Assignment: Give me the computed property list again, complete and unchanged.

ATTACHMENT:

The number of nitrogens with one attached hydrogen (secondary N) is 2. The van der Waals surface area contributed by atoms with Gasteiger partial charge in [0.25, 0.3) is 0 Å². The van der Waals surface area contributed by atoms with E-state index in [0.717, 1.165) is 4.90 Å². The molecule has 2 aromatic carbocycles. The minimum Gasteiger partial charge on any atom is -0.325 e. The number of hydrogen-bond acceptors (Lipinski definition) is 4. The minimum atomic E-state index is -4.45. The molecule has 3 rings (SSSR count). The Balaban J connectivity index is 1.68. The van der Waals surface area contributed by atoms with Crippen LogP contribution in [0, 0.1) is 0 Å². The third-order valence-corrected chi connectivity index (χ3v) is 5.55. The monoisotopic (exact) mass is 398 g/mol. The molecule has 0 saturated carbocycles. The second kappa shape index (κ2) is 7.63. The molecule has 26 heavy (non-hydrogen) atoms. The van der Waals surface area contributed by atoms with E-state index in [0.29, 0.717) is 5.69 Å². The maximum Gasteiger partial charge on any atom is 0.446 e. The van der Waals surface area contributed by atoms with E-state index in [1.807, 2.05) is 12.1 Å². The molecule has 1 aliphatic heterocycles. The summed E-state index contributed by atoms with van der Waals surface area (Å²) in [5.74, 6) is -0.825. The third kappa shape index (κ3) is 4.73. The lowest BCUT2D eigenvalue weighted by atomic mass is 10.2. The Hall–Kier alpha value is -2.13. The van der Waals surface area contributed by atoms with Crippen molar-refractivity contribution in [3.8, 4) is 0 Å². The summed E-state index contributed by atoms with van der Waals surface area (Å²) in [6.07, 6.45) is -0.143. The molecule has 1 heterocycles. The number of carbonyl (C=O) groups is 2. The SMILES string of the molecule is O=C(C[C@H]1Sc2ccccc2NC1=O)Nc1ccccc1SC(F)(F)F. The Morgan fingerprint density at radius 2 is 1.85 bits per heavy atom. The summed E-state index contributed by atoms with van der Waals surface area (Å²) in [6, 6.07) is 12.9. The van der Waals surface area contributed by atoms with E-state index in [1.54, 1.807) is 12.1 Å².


The number of nitrogens with one attached hydrogen (secondary N) is 2. The van der Waals surface area contributed by atoms with Gasteiger partial charge in [0.25, 0.3) is 0 Å². The van der Waals surface area contributed by atoms with E-state index in [0.717, 1.165) is 4.90 Å². The molecule has 2 aromatic carbocycles. The minimum Gasteiger partial charge on any atom is -0.325 e. The number of hydrogen-bond acceptors (Lipinski definition) is 4. The minimum atomic E-state index is -4.45. The molecule has 3 rings (SSSR count). The Balaban J connectivity index is 1.68. The van der Waals surface area contributed by atoms with Crippen LogP contribution in [0, 0.1) is 0 Å². The third-order valence-corrected chi connectivity index (χ3v) is 5.55. The monoisotopic (exact) mass is 398 g/mol. The molecule has 0 saturated carbocycles. The second kappa shape index (κ2) is 7.63. The molecule has 26 heavy (non-hydrogen) atoms. The van der Waals surface area contributed by atoms with E-state index in [0.29, 0.717) is 5.69 Å². The maximum Gasteiger partial charge on any atom is 0.446 e. The van der Waals surface area contributed by atoms with E-state index in [1.807, 2.05) is 12.1 Å². The molecule has 1 aliphatic heterocycles. The summed E-state index contributed by atoms with van der Waals surface area (Å²) in [5.74, 6) is -0.825. The third kappa shape index (κ3) is 4.73. The lowest BCUT2D eigenvalue weighted by atomic mass is 10.2. The Hall–Kier alpha value is -2.13. The van der Waals surface area contributed by atoms with Crippen molar-refractivity contribution in [3.8, 4) is 0 Å². The summed E-state index contributed by atoms with van der Waals surface area (Å²) in [6.07, 6.45) is -0.143. The molecule has 1 heterocycles. The number of carbonyl (C=O) groups is 2. The SMILES string of the molecule is O=C(C[C@H]1Sc2ccccc2NC1=O)Nc1ccccc1SC(F)(F)F. The Morgan fingerprint density at radius 2 is 1.85 bits per heavy atom. The summed E-state index contributed by atoms with van der Waals surface area (Å²) in [6, 6.07) is 12.9. The van der Waals surface area contributed by atoms with E-state index in [1.54, 1.807) is 12.1 Å².